After that we just sat around at the gas station waiting for a ride to the Kickoff party where I am now. Tomorrow night there’ll be 600 hiking folk here, not all of them doing it this year though. I heard almost 400 had applied for a permit, and that’s for all hikes over 500 miles so there are some that aren’t thru-hikers.

Tonight the DVD of photos from 2005 was shown. It really hit home what an adventure is ahead of me. The incredible range of landscapes and conditions that I’ll go through and need to be prepared for. And so many people in that room have done it all. They amaze me and I can’t wait to join their ranks.

Location: Lake Morena Campground

More photos of this day’s journey can be found at Campo to Warner

2007-04-25 Warner Springs

Sleeping out was cool. The moon was only at half strength but it was really bright and even after it went below the horizon I could see things well enough to move around. Not that I did, I was tucked up and cozy in my sleeping bag. I got going at 6 and stopped as soon as I could to get rid of the thermals. It was another hot day and I got through a lot of water. Coming over the ridge and looking down into Hoover Canyon I could see green grass for the first time in a while. I’ve been in that horrible dry-brown stuff for too long but today it came back to life, I saw camp sites, picnic areas, places that people would actually want to go. It was another couple of hours before I reached it, passing Rachel and her sore feet on the way. At Barrel Springs I found a little encampment enjoying the shade and fresh water. I also found a bottle and chocolate bar from Steve, the trail angel I met at Scissors Crossing. A few hours in the shade there and then I set off across the undulating meadows and ridges, passing Eagle Rock (which looks so much like an eagle it’s amazing it’s natural) and into Canada Verde.

Eagle Rock

Lush green grass, thick shade. It would make a great camping spot. From there you pop out on to the highway 1.2 miles from Warner Springs Thermal Resort. Davy was camped just outside of ‘town’ and spotted my pack coming over the hill. I managed to get into the resort to have dinner and met up with a lot of people from the trail who convinced me to try the pool too. 110 miles of grime washed away and I soaked for an hour before returning to camp outside. I could have crashed in one of their rooms but it didn’t seem fair with Davy alone in the field outside and me not paying to be in the resort.

Location: near Warner Springs Resort

More photos of this day’s journey can be found at Campo to Warner

2007-04-24 Three Strikes

What a stinker. I was the last one out of the riverbank camp this morning at 7 am, and it wasn’t long before I wished it had been earlier. By 9:30 the heat was amazing. Caitlin and George say they saw a wild turkey but it disappeared before I got there. When I see them again I have a story about Californian burrowing turkeys to tell them, do I have too much time to think? Maybe, I did start work on rewriting the lyrics of ‘Paris to Berlin’ to fit my current adventure, including bits about giardia and water pumps, I’ll get back to you on that. The day was fairly uneventful. I took a four hour siesta under a bush, with my reflective sheet proving worth its weight. As the sun moved I hung it by the metal eyelets I installed and awarded myself another hour of shade.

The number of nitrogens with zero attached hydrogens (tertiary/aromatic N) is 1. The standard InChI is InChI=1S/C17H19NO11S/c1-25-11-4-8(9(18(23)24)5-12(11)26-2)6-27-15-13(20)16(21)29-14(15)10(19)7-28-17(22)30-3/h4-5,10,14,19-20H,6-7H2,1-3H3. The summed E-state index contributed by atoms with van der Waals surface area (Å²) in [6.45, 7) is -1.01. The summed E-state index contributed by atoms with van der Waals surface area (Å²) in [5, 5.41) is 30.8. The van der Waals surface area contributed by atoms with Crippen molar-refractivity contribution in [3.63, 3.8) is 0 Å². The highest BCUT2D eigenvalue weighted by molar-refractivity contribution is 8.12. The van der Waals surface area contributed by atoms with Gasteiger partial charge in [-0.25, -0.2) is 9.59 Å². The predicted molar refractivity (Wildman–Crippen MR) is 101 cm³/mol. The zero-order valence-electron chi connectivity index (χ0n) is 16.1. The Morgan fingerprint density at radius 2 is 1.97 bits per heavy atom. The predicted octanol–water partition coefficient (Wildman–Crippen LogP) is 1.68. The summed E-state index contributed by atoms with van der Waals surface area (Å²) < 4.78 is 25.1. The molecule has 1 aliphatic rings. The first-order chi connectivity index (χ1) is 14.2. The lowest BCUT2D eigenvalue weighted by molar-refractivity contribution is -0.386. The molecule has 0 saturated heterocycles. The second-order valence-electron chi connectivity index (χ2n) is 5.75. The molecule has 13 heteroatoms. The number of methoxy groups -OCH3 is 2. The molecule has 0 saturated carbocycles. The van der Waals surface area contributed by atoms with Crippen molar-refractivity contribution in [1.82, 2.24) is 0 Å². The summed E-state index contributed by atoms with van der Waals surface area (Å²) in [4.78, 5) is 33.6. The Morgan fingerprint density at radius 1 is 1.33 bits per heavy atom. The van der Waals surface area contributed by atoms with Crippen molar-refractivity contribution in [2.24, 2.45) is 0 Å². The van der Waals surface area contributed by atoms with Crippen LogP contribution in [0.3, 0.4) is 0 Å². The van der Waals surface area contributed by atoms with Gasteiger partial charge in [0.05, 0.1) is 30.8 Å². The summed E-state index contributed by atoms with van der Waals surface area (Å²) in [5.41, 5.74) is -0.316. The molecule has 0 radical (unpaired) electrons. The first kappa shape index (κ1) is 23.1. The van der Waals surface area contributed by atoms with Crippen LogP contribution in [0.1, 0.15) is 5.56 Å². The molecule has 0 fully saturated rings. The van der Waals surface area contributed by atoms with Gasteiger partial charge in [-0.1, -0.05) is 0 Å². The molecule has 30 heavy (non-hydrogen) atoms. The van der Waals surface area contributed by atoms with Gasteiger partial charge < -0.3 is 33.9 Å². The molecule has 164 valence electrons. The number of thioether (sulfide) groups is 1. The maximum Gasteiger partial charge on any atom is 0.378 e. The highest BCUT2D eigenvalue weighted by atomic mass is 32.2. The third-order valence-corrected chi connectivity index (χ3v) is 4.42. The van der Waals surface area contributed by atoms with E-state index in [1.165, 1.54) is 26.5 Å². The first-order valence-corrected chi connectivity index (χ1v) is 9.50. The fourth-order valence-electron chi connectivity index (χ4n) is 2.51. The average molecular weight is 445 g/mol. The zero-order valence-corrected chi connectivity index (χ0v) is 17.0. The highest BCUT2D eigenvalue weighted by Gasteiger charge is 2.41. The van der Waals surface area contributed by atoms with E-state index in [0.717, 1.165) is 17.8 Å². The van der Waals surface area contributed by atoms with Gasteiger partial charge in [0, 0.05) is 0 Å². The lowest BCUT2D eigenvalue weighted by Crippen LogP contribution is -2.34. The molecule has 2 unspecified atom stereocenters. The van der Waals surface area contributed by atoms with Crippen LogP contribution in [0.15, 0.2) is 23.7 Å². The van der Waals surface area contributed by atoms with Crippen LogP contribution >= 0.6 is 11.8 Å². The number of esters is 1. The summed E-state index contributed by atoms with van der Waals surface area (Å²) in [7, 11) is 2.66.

Campsite in San Filipe Hills

Only just 9 miles today but that’s a lot in this heat. The water cache at the third gate (thanks Jan, Girl Scout and all others connected to it) attracted a lot of people, and we’ve been hanging out here before going off to find our own spots.
I’m sleeping out tonight, a.k.a. cowboy camping. Nothing between me and the stars.

I don’t recall sitting on a cactus at any stage, so why did I just pull three spines out of my butt?

More photos of this day’s journey can be found at Campo to Warner

2007-04-23 Scissors Crossing (no running)

Today was an easy day, only 9.2 miles and pretty much all down hill. It started in the shade of a cloud forming over the next mountain so we each packed up and headed down to the desert to dry out. I haven’t seen Jacob or Gretta since but they did sign in at the Scissors Crossing water cache. The cache is an awesome gift from three 2003 hikers that helps (along with 3rd Gate) hikers cross the dry stretch caused by traversing the San Felipe hills rather than Volcan Mountain as was the original PCT plan.

Desert Trail

By 2 pm I’d crossed Highway 78 and didn’t like the look of the hill in the heat, so I slept under a bush, as one does when you have no place else to go. A couple of hours later as I was about to start going up I looked south and spied an encampment. At that point only four were there but later on Caitlin, George and Rachel rolled in so now eight of us are tucked up in our own tents/tarps. Rachel actually made her own which is impressive and I’m eyeing Mark’s one with envy. I’ll see models like that at Kick Off and it’ll be good to have a backup in case my Big Agnes Seedhouse SL1 goes bung.